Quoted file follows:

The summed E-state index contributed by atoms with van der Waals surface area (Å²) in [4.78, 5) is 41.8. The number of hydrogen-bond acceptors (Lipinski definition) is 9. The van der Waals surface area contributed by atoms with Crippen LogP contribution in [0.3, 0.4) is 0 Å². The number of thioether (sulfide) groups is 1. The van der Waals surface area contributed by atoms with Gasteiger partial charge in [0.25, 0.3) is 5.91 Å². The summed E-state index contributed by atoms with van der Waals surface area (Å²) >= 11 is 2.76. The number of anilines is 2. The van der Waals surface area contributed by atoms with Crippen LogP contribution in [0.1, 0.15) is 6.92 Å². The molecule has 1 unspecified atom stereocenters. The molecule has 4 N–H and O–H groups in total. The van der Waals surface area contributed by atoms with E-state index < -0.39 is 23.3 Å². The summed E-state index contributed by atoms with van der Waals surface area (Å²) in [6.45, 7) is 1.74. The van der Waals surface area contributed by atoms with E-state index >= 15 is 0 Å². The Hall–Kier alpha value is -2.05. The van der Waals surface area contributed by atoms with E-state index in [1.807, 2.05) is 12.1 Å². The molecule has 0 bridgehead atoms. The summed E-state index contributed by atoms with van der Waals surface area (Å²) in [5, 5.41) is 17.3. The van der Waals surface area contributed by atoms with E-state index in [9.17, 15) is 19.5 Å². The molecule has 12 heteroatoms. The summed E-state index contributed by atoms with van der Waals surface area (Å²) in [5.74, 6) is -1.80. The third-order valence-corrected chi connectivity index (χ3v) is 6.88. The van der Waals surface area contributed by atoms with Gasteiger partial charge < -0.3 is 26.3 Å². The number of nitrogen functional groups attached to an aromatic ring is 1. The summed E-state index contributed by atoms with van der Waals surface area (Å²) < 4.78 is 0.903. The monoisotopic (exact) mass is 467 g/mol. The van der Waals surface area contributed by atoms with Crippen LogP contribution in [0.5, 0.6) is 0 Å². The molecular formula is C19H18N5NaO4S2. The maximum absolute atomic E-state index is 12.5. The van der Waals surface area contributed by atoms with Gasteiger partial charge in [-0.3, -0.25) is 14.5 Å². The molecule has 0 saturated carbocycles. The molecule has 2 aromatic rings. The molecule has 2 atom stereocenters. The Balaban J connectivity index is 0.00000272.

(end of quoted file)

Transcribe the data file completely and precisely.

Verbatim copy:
The summed E-state index contributed by atoms with van der Waals surface area (Å²) in [4.78, 5) is 41.8. The number of hydrogen-bond acceptors (Lipinski definition) is 9. The van der Waals surface area contributed by atoms with Crippen LogP contribution in [0.3, 0.4) is 0 Å². The number of thioether (sulfide) groups is 1. The van der Waals surface area contributed by atoms with Gasteiger partial charge in [0.25, 0.3) is 5.91 Å². The summed E-state index contributed by atoms with van der Waals surface area (Å²) >= 11 is 2.76. The number of anilines is 2. The van der Waals surface area contributed by atoms with Crippen LogP contribution in [0.1, 0.15) is 6.92 Å². The molecule has 1 unspecified atom stereocenters. The molecule has 4 N–H and O–H groups in total. The van der Waals surface area contributed by atoms with E-state index < -0.39 is 23.3 Å². The summed E-state index contributed by atoms with van der Waals surface area (Å²) in [6.45, 7) is 1.74. The van der Waals surface area contributed by atoms with E-state index >= 15 is 0 Å². The Hall–Kier alpha value is -2.05. The van der Waals surface area contributed by atoms with E-state index in [1.807, 2.05) is 12.1 Å². The molecule has 0 bridgehead atoms. The summed E-state index contributed by atoms with van der Waals surface area (Å²) in [5, 5.41) is 17.3. The van der Waals surface area contributed by atoms with E-state index in [9.17, 15) is 19.5 Å². The molecule has 12 heteroatoms. The summed E-state index contributed by atoms with van der Waals surface area (Å²) in [5.74, 6) is -1.80. The third-order valence-corrected chi connectivity index (χ3v) is 6.88. The van der Waals surface area contributed by atoms with Gasteiger partial charge < -0.3 is 26.3 Å². The number of nitrogen functional groups attached to an aromatic ring is 1. The summed E-state index contributed by atoms with van der Waals surface area (Å²) < 4.78 is 0.903. The monoisotopic (exact) mass is 467 g/mol. The van der Waals surface area contributed by atoms with Crippen LogP contribution in [0.5, 0.6) is 0 Å². The molecular formula is C19H18N5NaO4S2. The maximum absolute atomic E-state index is 12.5. The van der Waals surface area contributed by atoms with Gasteiger partial charge in [-0.3, -0.25) is 14.5 Å². The molecule has 0 saturated carbocycles. The molecule has 2 aromatic rings. The molecule has 2 atom stereocenters. The Balaban J connectivity index is 0.00000272.